This is probably an odd question, but it occurred to me the other day after finishing a journal entry. I haven’t journaled regularly in a long time. But when I paged through the spiral-bound, indigo-bluish notebook that has pencil-scrawlings from ten-year-old Shiloh and on, I noticed that almost every significant life event was in there. Not only that, but also what I thought or felt about it at the time it happened.
In a way, I can visibly trace the development of my internal character over the years.
Good heavens, at least I hope so. But why is that unnerving?
I guess because I think in terms of stories. Narratives.
In any story you read or write, you have a window of insight into each character. You may not have each character’s full biography or autobiography, but you usually have enough information to make some intelligent assessment about him.
You might know why the misfortunes befall him in the first place, while he’s left wondering.
You might see how his behavior changes as he grows older.
You might even be there when he dies.
But unless the story is told as a first-person narrative (literally documenting the character’s thoughts) or from an omniscient perspective we never know exactly what’s going on in his head.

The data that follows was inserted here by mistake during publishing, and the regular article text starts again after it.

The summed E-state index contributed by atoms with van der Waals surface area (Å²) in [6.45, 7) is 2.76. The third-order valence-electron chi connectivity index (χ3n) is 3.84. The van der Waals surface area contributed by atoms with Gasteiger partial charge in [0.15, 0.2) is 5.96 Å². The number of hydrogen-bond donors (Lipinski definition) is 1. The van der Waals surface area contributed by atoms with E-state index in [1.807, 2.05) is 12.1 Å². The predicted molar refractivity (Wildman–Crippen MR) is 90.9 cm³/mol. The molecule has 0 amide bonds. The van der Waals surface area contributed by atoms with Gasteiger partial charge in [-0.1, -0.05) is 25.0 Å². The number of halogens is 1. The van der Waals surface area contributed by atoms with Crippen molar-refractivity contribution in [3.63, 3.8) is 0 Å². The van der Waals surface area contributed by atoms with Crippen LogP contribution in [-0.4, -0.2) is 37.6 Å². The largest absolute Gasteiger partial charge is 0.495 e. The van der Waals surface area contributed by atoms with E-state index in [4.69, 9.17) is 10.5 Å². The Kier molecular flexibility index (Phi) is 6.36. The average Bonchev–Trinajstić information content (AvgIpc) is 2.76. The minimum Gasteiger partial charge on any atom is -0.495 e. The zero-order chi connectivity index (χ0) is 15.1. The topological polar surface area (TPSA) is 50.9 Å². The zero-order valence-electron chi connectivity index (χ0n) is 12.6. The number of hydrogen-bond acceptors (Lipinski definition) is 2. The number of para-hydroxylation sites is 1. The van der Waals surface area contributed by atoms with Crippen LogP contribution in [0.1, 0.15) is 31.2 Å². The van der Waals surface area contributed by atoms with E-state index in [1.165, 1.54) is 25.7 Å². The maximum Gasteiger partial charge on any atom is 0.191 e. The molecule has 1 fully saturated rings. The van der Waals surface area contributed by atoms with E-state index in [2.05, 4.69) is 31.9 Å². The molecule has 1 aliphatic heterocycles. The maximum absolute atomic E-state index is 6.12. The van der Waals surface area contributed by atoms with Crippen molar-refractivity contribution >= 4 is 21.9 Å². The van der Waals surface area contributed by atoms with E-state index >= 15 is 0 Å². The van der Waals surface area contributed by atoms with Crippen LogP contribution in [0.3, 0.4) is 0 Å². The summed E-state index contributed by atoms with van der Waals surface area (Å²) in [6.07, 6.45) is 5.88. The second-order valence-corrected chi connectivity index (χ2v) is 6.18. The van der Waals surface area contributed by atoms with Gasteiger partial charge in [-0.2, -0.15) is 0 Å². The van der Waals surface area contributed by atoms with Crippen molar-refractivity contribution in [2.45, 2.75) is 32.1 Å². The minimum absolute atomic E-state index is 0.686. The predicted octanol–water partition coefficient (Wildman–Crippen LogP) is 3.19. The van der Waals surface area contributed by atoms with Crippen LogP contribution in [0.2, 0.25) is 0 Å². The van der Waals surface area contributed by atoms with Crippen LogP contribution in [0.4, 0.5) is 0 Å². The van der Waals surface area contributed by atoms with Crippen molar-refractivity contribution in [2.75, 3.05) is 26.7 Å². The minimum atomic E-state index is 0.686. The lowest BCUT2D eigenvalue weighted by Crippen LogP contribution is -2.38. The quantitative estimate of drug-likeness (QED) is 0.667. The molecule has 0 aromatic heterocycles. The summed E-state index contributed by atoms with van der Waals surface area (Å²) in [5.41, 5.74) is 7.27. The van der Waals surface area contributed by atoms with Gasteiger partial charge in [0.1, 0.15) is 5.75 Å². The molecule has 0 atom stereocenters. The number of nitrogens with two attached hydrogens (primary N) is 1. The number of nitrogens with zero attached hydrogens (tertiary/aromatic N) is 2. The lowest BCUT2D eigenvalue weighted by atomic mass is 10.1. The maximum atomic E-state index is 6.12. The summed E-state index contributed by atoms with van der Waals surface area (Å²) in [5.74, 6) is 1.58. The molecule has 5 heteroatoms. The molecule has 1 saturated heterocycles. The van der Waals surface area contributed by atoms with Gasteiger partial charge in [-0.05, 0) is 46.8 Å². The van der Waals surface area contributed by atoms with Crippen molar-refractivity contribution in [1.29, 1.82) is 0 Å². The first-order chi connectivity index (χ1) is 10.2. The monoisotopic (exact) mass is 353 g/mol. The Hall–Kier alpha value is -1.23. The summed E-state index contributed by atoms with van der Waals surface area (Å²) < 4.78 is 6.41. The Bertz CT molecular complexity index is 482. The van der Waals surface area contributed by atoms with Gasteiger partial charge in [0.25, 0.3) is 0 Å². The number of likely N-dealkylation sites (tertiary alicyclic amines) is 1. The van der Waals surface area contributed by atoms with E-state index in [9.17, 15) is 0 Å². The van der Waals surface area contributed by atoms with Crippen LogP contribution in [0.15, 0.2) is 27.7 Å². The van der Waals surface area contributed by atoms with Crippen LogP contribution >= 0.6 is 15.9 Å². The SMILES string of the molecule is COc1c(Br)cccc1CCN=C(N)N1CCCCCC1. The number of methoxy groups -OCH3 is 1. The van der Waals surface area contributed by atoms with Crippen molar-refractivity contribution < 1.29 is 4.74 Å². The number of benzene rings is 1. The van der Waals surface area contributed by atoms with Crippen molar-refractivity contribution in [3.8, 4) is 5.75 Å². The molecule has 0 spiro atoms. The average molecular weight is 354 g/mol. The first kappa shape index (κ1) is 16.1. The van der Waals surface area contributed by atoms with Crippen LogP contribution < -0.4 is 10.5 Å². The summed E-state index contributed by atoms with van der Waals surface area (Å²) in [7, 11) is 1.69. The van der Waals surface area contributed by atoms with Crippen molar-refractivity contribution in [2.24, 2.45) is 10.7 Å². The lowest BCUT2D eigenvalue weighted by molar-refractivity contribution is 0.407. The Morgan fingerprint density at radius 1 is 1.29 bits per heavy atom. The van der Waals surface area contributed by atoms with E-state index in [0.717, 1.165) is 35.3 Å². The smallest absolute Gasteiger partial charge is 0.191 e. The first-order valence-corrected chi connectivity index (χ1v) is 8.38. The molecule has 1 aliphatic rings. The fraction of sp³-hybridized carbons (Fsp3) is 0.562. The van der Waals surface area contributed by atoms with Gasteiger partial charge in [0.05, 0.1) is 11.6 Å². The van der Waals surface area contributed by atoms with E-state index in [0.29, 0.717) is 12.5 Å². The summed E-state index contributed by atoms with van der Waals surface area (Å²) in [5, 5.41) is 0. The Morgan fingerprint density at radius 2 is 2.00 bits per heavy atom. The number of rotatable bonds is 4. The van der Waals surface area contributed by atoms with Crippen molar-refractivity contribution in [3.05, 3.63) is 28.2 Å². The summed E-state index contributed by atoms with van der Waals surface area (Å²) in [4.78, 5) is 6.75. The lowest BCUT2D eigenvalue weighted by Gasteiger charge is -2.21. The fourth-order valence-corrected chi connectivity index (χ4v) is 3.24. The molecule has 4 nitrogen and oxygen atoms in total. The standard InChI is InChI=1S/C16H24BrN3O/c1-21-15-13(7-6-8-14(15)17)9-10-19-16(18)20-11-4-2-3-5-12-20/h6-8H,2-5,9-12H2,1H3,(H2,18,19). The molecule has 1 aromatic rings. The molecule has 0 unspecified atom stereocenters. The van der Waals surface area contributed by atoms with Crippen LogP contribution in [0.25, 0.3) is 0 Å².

Let’s consider historical fiction for a moment. In any fiction based on a real person, we are usually given the actual deeds of the person… explained by whatever motives the writer attributes to him/her. The writer has enough factual information to describe what the historical figure did—but, unless the person left behind detailed memoirs, the writer must infer the why. And the why that the writer comes up with is what frames the person as either good or bad within the story.
We see what other people do. They may even give reasons for their actions. But at the end of the day, we only have what they say and what they do. Nowhere are we given an objective window into their mind that shows us their real motives. We may not even observe them long enough to form a consistent impression of them. We may always be left speculating about their motives.
My journal contains my motives. If someone were to read it, they would see exactly why I made those hard decisions that marked turning points in my life. But they won’t. All they will see is the course of action I took—and the results.
People can’t read our minds, nor do they usually read our diaries. The “character” you are in life is, for practical purposes, determined by what you do. Those around us are left to deal with the consequences.
This is all another way of saying, from a literary perspective, that what we do with our time here matters. It matters because it shapes reality. And it matters because it defines the quality of our character in the narrative of life.